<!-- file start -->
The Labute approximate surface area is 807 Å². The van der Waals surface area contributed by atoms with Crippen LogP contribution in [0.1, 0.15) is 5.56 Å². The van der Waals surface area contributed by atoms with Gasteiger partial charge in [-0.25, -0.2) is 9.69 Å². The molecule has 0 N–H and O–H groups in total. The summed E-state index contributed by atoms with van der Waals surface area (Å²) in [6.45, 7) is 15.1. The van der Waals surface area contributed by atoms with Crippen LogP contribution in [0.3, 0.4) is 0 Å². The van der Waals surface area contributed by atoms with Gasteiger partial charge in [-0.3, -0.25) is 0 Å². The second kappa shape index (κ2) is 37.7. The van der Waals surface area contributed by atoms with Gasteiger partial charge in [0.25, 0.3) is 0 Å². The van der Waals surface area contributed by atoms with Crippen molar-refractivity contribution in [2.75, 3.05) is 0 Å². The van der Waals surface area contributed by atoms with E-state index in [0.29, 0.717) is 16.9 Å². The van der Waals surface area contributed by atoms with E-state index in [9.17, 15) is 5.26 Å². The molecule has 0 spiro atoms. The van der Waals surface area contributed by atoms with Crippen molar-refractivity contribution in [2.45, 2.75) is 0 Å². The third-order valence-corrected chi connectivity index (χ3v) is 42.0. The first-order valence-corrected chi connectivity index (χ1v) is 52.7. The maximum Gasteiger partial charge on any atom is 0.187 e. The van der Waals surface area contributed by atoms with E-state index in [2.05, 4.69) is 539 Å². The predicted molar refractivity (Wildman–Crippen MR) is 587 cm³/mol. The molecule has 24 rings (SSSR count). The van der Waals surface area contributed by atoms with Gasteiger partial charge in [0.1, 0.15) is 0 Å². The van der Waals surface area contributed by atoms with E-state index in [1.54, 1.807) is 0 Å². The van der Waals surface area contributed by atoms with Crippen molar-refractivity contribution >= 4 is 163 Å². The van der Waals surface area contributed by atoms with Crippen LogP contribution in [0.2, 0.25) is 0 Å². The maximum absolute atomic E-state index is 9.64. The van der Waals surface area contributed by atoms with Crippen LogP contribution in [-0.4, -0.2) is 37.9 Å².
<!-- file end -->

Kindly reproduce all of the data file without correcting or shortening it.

The Labute approximate surface area is 807 Å². The van der Waals surface area contributed by atoms with Crippen LogP contribution in [0.1, 0.15) is 5.56 Å². The van der Waals surface area contributed by atoms with Gasteiger partial charge in [-0.25, -0.2) is 9.69 Å². The molecule has 0 N–H and O–H groups in total. The summed E-state index contributed by atoms with van der Waals surface area (Å²) in [6.45, 7) is 15.1. The van der Waals surface area contributed by atoms with Crippen LogP contribution in [0.3, 0.4) is 0 Å². The van der Waals surface area contributed by atoms with Gasteiger partial charge in [-0.3, -0.25) is 0 Å². The second kappa shape index (κ2) is 37.7. The van der Waals surface area contributed by atoms with Gasteiger partial charge in [0.25, 0.3) is 0 Å². The van der Waals surface area contributed by atoms with Crippen molar-refractivity contribution in [2.75, 3.05) is 0 Å². The van der Waals surface area contributed by atoms with E-state index in [0.29, 0.717) is 16.9 Å². The van der Waals surface area contributed by atoms with E-state index in [9.17, 15) is 5.26 Å². The molecule has 0 spiro atoms. The van der Waals surface area contributed by atoms with Crippen molar-refractivity contribution in [2.45, 2.75) is 0 Å². The third-order valence-corrected chi connectivity index (χ3v) is 42.0. The first-order valence-corrected chi connectivity index (χ1v) is 52.7. The maximum Gasteiger partial charge on any atom is 0.187 e. The van der Waals surface area contributed by atoms with E-state index in [2.05, 4.69) is 539 Å². The predicted molar refractivity (Wildman–Crippen MR) is 587 cm³/mol. The molecule has 24 rings (SSSR count). The van der Waals surface area contributed by atoms with Gasteiger partial charge in [0.1, 0.15) is 0 Å². The van der Waals surface area contributed by atoms with E-state index in [1.54, 1.807) is 0 Å². The van der Waals surface area contributed by atoms with Crippen molar-refractivity contribution >= 4 is 163 Å². The van der Waals surface area contributed by atoms with Crippen LogP contribution in [0.2, 0.25) is 0 Å². The maximum absolute atomic E-state index is 9.64. The van der Waals surface area contributed by atoms with Crippen LogP contribution in [-0.4, -0.2) is 37.9 Å².